3. 3. FAKRUL HASSAN, ABU BOKER, A.M. AHSANUR RAHMAN TONMOY, MD. ABDUL MUNIM Executive Summary Anyone interested in compensation needs to adopt a global perspective. The globalization of businesses, financial markets, trade agreements, and labor markets is affecting every workplace and every employment relationship. Employee compensation is embedded in the different political-socioeconomic arrangements found around the world. Compensation systems have a profound impact on individual behavior, organizational success, and social well-being. This holds true within and across all national boundaries. 0.1 Introduction Technology has greatly assisted the globalization of pay systems although there are many differences that still require a broad approach, says David Shonfield. We live and work in a global economy but what globalization actually involves is far less obvious, especially for the management of pay and reward. Companies operating in different cultures and economic environments used to leave most things to be determined at local level. That has changed quite significantly over the past few years, especially in the last 18 months. There is now a strong tendency towards centralization and the harmonization of policies and practice in large firms. 2.0 International Pay System We live and work in a global economy but what globalization actually involves is far less obvious, especially for the management of pay and reward. Companies operating in different cultures and economic environments used to leave most things to be determined at local level. 2.1 - LEARNINGOBJECTIVES 1. Realize that studying international compensation enhances their understanding of compensation within their own country. 2. Understand how changes in political and economic conditions affect pay in every country. 3. Recognize the danger of making generalizations about systems in a country. 4. Discuss how compensation in every country must deal with the objectives of efficiency, fairness, and compliance.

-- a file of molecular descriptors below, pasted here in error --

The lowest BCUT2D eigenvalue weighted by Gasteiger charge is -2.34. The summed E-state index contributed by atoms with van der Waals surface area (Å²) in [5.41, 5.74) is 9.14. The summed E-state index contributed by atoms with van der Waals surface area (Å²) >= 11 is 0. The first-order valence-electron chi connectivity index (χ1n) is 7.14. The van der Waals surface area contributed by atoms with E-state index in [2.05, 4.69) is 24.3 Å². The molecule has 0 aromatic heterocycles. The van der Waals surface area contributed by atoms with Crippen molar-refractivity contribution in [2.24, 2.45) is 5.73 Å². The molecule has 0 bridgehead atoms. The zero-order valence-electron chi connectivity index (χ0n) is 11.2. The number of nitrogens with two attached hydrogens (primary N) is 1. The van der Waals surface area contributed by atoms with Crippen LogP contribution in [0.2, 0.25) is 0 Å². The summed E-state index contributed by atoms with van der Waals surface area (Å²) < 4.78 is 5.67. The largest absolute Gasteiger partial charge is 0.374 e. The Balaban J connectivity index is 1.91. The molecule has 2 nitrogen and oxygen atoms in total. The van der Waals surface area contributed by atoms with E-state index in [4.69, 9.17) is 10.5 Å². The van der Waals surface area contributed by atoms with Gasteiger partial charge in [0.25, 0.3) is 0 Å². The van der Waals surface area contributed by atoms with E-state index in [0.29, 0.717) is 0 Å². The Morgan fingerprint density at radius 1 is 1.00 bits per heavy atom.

4. 4. 2.2 - Managing Variations How people get paid around the world depends on differences (and similarities) in the following general factors:  Economic  Institutional  Organizational  Employee 2.3 - Guide to Global Compensation: